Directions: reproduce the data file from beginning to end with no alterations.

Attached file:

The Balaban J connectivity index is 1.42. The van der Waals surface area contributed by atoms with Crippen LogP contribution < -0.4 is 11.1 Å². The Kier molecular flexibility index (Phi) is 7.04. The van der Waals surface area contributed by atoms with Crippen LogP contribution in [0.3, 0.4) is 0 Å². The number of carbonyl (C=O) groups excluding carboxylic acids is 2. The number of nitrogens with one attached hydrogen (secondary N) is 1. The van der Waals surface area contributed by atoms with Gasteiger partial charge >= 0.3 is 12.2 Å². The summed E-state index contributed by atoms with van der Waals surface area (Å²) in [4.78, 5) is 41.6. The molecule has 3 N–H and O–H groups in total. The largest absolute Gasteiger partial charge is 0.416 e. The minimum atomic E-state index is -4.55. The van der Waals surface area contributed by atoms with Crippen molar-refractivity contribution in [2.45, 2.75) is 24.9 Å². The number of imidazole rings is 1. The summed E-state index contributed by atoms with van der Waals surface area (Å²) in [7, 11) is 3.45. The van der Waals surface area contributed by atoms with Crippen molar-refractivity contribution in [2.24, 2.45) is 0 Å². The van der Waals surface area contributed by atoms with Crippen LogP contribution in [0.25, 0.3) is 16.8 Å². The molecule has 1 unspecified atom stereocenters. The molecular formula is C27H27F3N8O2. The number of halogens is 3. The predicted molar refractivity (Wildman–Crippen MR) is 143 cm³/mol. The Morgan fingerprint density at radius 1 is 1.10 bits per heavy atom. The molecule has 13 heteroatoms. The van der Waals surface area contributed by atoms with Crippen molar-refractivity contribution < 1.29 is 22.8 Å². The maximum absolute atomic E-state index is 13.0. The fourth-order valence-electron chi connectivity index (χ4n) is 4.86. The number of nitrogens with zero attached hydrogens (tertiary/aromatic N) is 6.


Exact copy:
The Balaban J connectivity index is 1.42. The van der Waals surface area contributed by atoms with Crippen LogP contribution < -0.4 is 11.1 Å². The Kier molecular flexibility index (Phi) is 7.04. The van der Waals surface area contributed by atoms with Crippen LogP contribution in [0.3, 0.4) is 0 Å². The number of carbonyl (C=O) groups excluding carboxylic acids is 2. The number of nitrogens with one attached hydrogen (secondary N) is 1. The van der Waals surface area contributed by atoms with Gasteiger partial charge >= 0.3 is 12.2 Å². The summed E-state index contributed by atoms with van der Waals surface area (Å²) in [4.78, 5) is 41.6. The molecule has 3 N–H and O–H groups in total. The largest absolute Gasteiger partial charge is 0.416 e. The minimum atomic E-state index is -4.55. The van der Waals surface area contributed by atoms with Crippen molar-refractivity contribution in [2.45, 2.75) is 24.9 Å². The number of imidazole rings is 1. The summed E-state index contributed by atoms with van der Waals surface area (Å²) in [7, 11) is 3.45. The van der Waals surface area contributed by atoms with Crippen molar-refractivity contribution in [2.24, 2.45) is 0 Å². The van der Waals surface area contributed by atoms with Crippen LogP contribution in [0.25, 0.3) is 16.8 Å². The molecule has 1 unspecified atom stereocenters. The molecular formula is C27H27F3N8O2. The number of halogens is 3. The predicted molar refractivity (Wildman–Crippen MR) is 143 cm³/mol. The Morgan fingerprint density at radius 1 is 1.10 bits per heavy atom. The molecule has 13 heteroatoms. The van der Waals surface area contributed by atoms with Crippen molar-refractivity contribution < 1.29 is 22.8 Å². The maximum absolute atomic E-state index is 13.0. The fourth-order valence-electron chi connectivity index (χ4n) is 4.86. The number of nitrogens with zero attached hydrogens (tertiary/aromatic N) is 6.